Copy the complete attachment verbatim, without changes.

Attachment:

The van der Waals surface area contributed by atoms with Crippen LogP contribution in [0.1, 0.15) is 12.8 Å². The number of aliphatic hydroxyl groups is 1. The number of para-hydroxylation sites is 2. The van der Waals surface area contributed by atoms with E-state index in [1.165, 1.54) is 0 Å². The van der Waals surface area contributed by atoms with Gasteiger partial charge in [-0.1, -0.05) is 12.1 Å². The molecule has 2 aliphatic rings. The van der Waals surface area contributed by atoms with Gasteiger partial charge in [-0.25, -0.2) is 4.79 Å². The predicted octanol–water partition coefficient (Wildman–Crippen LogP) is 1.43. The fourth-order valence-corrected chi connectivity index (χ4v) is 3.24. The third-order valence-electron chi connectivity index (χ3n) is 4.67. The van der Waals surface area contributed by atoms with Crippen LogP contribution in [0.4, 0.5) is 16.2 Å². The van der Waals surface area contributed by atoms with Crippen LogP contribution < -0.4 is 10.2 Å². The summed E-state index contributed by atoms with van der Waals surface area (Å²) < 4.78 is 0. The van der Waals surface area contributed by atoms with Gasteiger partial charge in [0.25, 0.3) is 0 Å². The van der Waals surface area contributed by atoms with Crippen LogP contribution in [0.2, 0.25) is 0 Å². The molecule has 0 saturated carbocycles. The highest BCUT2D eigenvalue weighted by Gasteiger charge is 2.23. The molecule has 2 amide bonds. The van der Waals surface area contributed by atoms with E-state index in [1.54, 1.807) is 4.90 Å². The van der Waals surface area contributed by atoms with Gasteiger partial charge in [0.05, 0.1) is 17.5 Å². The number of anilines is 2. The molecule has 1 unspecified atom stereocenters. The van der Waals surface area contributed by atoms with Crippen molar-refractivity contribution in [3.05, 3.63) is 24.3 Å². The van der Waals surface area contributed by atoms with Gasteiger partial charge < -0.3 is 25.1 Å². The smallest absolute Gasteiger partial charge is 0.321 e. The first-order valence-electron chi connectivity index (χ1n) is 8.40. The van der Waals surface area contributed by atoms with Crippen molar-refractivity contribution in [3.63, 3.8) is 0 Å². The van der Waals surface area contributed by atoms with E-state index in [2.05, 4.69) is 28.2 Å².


The van der Waals surface area contributed by atoms with Crippen LogP contribution in [0.1, 0.15) is 12.8 Å². The number of aliphatic hydroxyl groups is 1. The number of para-hydroxylation sites is 2. The van der Waals surface area contributed by atoms with E-state index in [1.165, 1.54) is 0 Å². The van der Waals surface area contributed by atoms with Gasteiger partial charge in [-0.1, -0.05) is 12.1 Å². The molecule has 2 aliphatic rings. The van der Waals surface area contributed by atoms with Gasteiger partial charge in [-0.25, -0.2) is 4.79 Å². The predicted octanol–water partition coefficient (Wildman–Crippen LogP) is 1.43. The fourth-order valence-corrected chi connectivity index (χ4v) is 3.24. The third-order valence-electron chi connectivity index (χ3n) is 4.67. The van der Waals surface area contributed by atoms with Crippen LogP contribution in [0.4, 0.5) is 16.2 Å². The van der Waals surface area contributed by atoms with Crippen LogP contribution < -0.4 is 10.2 Å². The summed E-state index contributed by atoms with van der Waals surface area (Å²) < 4.78 is 0. The van der Waals surface area contributed by atoms with Gasteiger partial charge in [0.25, 0.3) is 0 Å². The van der Waals surface area contributed by atoms with Crippen LogP contribution in [0.2, 0.25) is 0 Å². The molecule has 0 saturated carbocycles. The highest BCUT2D eigenvalue weighted by Gasteiger charge is 2.23. The molecule has 2 amide bonds. The van der Waals surface area contributed by atoms with E-state index in [1.54, 1.807) is 4.90 Å². The van der Waals surface area contributed by atoms with Gasteiger partial charge in [0.05, 0.1) is 17.5 Å². The number of anilines is 2. The molecule has 1 unspecified atom stereocenters. The van der Waals surface area contributed by atoms with Crippen molar-refractivity contribution in [3.05, 3.63) is 24.3 Å². The van der Waals surface area contributed by atoms with Gasteiger partial charge < -0.3 is 25.1 Å². The smallest absolute Gasteiger partial charge is 0.321 e. The first-order valence-electron chi connectivity index (χ1n) is 8.40. The van der Waals surface area contributed by atoms with Crippen molar-refractivity contribution in [3.63, 3.8) is 0 Å². The van der Waals surface area contributed by atoms with E-state index in [2.05, 4.69) is 28.2 Å².